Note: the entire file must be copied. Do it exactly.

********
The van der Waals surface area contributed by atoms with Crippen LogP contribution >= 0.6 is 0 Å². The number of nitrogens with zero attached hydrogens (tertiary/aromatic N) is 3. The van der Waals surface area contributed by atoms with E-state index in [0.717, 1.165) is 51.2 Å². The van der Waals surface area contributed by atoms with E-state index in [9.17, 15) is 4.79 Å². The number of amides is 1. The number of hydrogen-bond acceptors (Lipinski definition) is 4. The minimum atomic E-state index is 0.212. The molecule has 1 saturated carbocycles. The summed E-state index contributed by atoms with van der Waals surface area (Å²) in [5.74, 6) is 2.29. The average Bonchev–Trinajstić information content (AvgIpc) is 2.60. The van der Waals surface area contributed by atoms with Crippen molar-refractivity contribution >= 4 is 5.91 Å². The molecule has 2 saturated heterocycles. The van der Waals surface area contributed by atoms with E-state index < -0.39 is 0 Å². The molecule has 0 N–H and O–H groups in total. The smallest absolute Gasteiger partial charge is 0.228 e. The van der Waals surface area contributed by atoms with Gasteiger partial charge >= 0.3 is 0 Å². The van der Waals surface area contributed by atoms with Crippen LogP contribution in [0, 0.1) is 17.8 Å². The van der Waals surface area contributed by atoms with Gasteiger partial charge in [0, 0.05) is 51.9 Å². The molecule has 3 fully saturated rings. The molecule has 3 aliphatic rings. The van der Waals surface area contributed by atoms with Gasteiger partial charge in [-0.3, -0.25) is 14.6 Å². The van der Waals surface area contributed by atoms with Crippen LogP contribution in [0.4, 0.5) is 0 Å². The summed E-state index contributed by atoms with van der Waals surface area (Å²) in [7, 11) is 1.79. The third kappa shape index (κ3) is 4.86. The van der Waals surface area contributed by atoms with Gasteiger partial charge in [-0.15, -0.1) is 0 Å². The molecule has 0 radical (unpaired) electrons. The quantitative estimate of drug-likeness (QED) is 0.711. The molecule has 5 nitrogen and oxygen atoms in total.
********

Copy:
The van der Waals surface area contributed by atoms with Crippen LogP contribution >= 0.6 is 0 Å². The number of nitrogens with zero attached hydrogens (tertiary/aromatic N) is 3. The van der Waals surface area contributed by atoms with E-state index in [0.717, 1.165) is 51.2 Å². The van der Waals surface area contributed by atoms with E-state index in [9.17, 15) is 4.79 Å². The number of amides is 1. The number of hydrogen-bond acceptors (Lipinski definition) is 4. The minimum atomic E-state index is 0.212. The molecule has 1 saturated carbocycles. The summed E-state index contributed by atoms with van der Waals surface area (Å²) in [5.74, 6) is 2.29. The average Bonchev–Trinajstić information content (AvgIpc) is 2.60. The van der Waals surface area contributed by atoms with Crippen molar-refractivity contribution >= 4 is 5.91 Å². The molecule has 2 saturated heterocycles. The van der Waals surface area contributed by atoms with E-state index < -0.39 is 0 Å². The molecule has 0 N–H and O–H groups in total. The smallest absolute Gasteiger partial charge is 0.228 e. The van der Waals surface area contributed by atoms with Gasteiger partial charge >= 0.3 is 0 Å². The van der Waals surface area contributed by atoms with Crippen LogP contribution in [0, 0.1) is 17.8 Å². The van der Waals surface area contributed by atoms with Gasteiger partial charge in [0, 0.05) is 51.9 Å². The molecule has 3 fully saturated rings. The molecule has 3 aliphatic rings. The van der Waals surface area contributed by atoms with Gasteiger partial charge in [-0.3, -0.25) is 14.6 Å². The van der Waals surface area contributed by atoms with Crippen LogP contribution in [0.4, 0.5) is 0 Å². The summed E-state index contributed by atoms with van der Waals surface area (Å²) in [7, 11) is 1.79. The third kappa shape index (κ3) is 4.86. The van der Waals surface area contributed by atoms with Gasteiger partial charge in [-0.15, -0.1) is 0 Å². The molecule has 0 radical (unpaired) electrons. The quantitative estimate of drug-likeness (QED) is 0.711. The molecule has 5 nitrogen and oxygen atoms in total.